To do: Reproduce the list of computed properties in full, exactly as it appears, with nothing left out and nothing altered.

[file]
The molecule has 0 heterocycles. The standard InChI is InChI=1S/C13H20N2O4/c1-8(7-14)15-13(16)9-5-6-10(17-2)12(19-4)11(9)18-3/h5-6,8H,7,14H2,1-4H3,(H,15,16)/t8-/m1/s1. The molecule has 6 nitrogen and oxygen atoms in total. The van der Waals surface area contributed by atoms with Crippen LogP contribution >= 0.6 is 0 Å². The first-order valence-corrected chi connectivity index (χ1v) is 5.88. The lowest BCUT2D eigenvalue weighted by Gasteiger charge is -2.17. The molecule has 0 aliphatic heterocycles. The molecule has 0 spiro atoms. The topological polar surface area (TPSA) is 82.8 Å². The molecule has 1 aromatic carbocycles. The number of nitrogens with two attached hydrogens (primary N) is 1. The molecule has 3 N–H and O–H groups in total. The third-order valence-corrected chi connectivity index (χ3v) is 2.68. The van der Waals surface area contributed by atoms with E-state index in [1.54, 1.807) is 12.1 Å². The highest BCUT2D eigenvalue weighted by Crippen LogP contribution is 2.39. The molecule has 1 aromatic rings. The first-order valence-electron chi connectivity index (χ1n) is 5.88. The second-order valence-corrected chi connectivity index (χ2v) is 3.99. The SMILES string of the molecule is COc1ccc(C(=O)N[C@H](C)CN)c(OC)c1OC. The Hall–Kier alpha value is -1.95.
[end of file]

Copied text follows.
The molecule has 0 heterocycles. The standard InChI is InChI=1S/C13H20N2O4/c1-8(7-14)15-13(16)9-5-6-10(17-2)12(19-4)11(9)18-3/h5-6,8H,7,14H2,1-4H3,(H,15,16)/t8-/m1/s1. The molecule has 6 nitrogen and oxygen atoms in total. The van der Waals surface area contributed by atoms with Crippen LogP contribution >= 0.6 is 0 Å². The first-order valence-corrected chi connectivity index (χ1v) is 5.88. The lowest BCUT2D eigenvalue weighted by Gasteiger charge is -2.17. The molecule has 0 aliphatic heterocycles. The molecule has 0 spiro atoms. The topological polar surface area (TPSA) is 82.8 Å². The molecule has 1 aromatic carbocycles. The number of nitrogens with two attached hydrogens (primary N) is 1. The molecule has 3 N–H and O–H groups in total. The third-order valence-corrected chi connectivity index (χ3v) is 2.68. The van der Waals surface area contributed by atoms with E-state index in [1.54, 1.807) is 12.1 Å². The highest BCUT2D eigenvalue weighted by Crippen LogP contribution is 2.39. The molecule has 1 aromatic rings. The first-order valence-electron chi connectivity index (χ1n) is 5.88. The second-order valence-corrected chi connectivity index (χ2v) is 3.99. The SMILES string of the molecule is COc1ccc(C(=O)N[C@H](C)CN)c(OC)c1OC. The Hall–Kier alpha value is -1.95.